Journal of Affective Disorders 07/2015; 186:110-118. DOI:10.1016/j.jad.2015.06.055 · 3.38 Impact Factor
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    • "Another aspect of sulcal morphology, sulcal depth, was not abnormal in the anterior cingulate sulcus in adults with first-episode psychosis and schizophrenia (Csernansky et al., 2008; Fornito et al., 2008; Rametti et al., 2010). With regard to bipolar disorder, reduced frontal cortical thickness and gyrification has been demonstrated in adult patients (McIntosh et al., 2009; Penttila et al., 2009; Foland-Ross et al., 2011; Palaniyappan et al., 2011) but findings for adolescent-onset bipolar disorder have been inconclusive (Wilke et al., 2004; Chang et al., 2005; Dickstein et al., 2005; Frazier et al., 2005; Kaur et al., 2005; Sanches et al., 2005; Adler et al., 2007; Janssen et al., 2008). Our sample differs in two important ways from previously studied adolescent-onset bipolar populations which may have influenced the results. "
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    ABSTRACT: Introduction: Recent evidence points to overlapping decreases in cortical thickness and gyrification in the frontal lobe of patients with adult-onset schizophrenia and bipolar disorder with psychotic symptoms, but it is not clear if these findings generalize to patients with a disease onset during adolescence and what may be the mechanisms underlying a decrease in gyrification. Method: This study analyzed cortical morphology using surface-based morphometry in 92 subjects (age range 11-18 years, 52 healthy controls and 40 adolescents with early-onset first-episode psychosis diagnosed with schizophrenia (n=20) or bipolar disorder with psychotic symptoms (n=20) based on a two year clinical follow up). Average lobar cortical thickness, surface area, gyrification index (GI) and sulcal width were compared between groups, and the relationship between the GI and sulcal width was assessed in the patient group. Results: Both patients groups showed decreased cortical thickness and increased sulcal width in the frontal cortex when compared to healthy controls. The schizophrenia subgroup also had increased sulcal width in all other lobes. In the frontal cortex of the combined patient group sulcal width was negatively correlated (r=-0.58, p<0.001) with the GI. Conclusions: In adolescents with schizophrenia and bipolar disorder with psychotic symptoms there is cortical thinning, decreased GI and increased sulcal width of the frontal cortex present at the time of the first psychotic episode. Decreased frontal GI is associated with the widening of the frontal sulci which may reduce sulcal surface area. These results suggest that abnormal growth (or more pronounced shrinkage during adolescence) of the frontal cortex represents a shared endophenotype for psychosis.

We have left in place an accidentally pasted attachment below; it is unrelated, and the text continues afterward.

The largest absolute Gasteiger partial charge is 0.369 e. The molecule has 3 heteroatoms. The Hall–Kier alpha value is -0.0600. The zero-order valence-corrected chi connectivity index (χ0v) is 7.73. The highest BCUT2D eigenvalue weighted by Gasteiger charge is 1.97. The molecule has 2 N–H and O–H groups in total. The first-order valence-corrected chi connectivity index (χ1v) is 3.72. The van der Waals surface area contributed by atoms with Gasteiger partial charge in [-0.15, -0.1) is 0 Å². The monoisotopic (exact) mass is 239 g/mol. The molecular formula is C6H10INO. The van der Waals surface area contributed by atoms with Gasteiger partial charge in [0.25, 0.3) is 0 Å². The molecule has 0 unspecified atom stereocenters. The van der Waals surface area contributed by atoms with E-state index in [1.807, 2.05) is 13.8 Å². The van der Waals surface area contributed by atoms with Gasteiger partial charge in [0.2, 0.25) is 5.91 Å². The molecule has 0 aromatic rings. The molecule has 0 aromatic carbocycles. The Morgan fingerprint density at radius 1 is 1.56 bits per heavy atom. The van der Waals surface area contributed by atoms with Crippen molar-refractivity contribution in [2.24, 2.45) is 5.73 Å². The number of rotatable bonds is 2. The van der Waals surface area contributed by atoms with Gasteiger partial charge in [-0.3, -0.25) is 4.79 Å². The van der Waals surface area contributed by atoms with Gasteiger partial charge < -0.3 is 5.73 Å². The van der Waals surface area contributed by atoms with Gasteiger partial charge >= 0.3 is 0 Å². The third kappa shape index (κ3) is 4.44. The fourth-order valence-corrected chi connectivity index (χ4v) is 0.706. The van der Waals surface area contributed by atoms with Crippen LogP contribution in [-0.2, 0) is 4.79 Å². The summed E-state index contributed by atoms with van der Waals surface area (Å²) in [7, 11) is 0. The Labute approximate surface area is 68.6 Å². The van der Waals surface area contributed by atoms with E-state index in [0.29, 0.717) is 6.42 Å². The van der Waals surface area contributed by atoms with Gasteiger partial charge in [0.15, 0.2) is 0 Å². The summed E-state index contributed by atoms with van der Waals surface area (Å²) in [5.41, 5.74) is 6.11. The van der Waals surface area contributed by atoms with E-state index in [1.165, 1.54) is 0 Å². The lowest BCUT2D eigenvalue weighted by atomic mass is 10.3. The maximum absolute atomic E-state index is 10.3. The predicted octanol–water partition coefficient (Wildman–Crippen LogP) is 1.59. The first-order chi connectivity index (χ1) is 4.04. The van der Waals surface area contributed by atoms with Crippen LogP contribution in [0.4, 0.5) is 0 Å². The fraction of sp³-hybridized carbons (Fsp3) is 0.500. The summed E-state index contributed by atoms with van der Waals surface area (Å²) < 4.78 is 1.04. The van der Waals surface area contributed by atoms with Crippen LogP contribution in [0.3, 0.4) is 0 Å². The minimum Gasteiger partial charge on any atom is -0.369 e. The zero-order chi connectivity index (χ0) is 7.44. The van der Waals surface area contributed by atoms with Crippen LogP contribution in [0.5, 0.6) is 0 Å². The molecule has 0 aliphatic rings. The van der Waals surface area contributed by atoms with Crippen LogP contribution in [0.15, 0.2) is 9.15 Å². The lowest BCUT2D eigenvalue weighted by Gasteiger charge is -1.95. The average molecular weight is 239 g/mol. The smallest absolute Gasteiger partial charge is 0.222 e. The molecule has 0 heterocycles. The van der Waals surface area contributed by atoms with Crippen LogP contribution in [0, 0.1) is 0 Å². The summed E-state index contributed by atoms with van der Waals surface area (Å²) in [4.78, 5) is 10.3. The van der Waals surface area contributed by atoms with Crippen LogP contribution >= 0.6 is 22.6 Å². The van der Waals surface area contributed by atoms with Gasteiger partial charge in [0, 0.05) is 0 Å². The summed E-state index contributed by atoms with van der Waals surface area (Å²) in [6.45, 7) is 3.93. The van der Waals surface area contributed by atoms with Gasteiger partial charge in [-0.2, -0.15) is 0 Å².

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    • "Although cytoarchitectonic explorations of the region consistently discriminate between the anterior and posterior cingulate cortices, the boundary separating the two regions cannot be readily identified from clear proximal landmarks in an MR image, resulting in an array of approaches (summarised in Figure 3). Whilst some simply do not divide the cingulate gyrus into two at all (Convit et al. 2001; Sowell et al. 2002; Tzourio et al. 1997), the most commonly adopted landmarks for the ACC's posterior extent use sub-cortical markers such as the anterior commissure (Bremner et al. 2002; Fornito et al. 2006; Kaur et al. 2005; Nifosi et al. 2010; Paus et al. 1996; Takahashi et al. 2002; Tisserand et al. 2002; Yucel et al. 2008) which is thought to exclude the SMA (Jones et al., 2006), the most anterior or dorsal extents of the corpus callosum (Bremner et al 1998; Haznedaar et al. 1997; Ranta et al. 2009; Raz et al. 1995; Salat et al. 2001), the septum pellucidum (Noga et al. 1995) and mammillary bodies (Yamasue et al,. 2004), whilst others have selected more proximal cortical features such as where the ascending ramus of the "
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    Brain Structure and Function 03/2013; 219(1). DOI:10.1007/s00429-013-0527-5 · 5.62 Impact Factor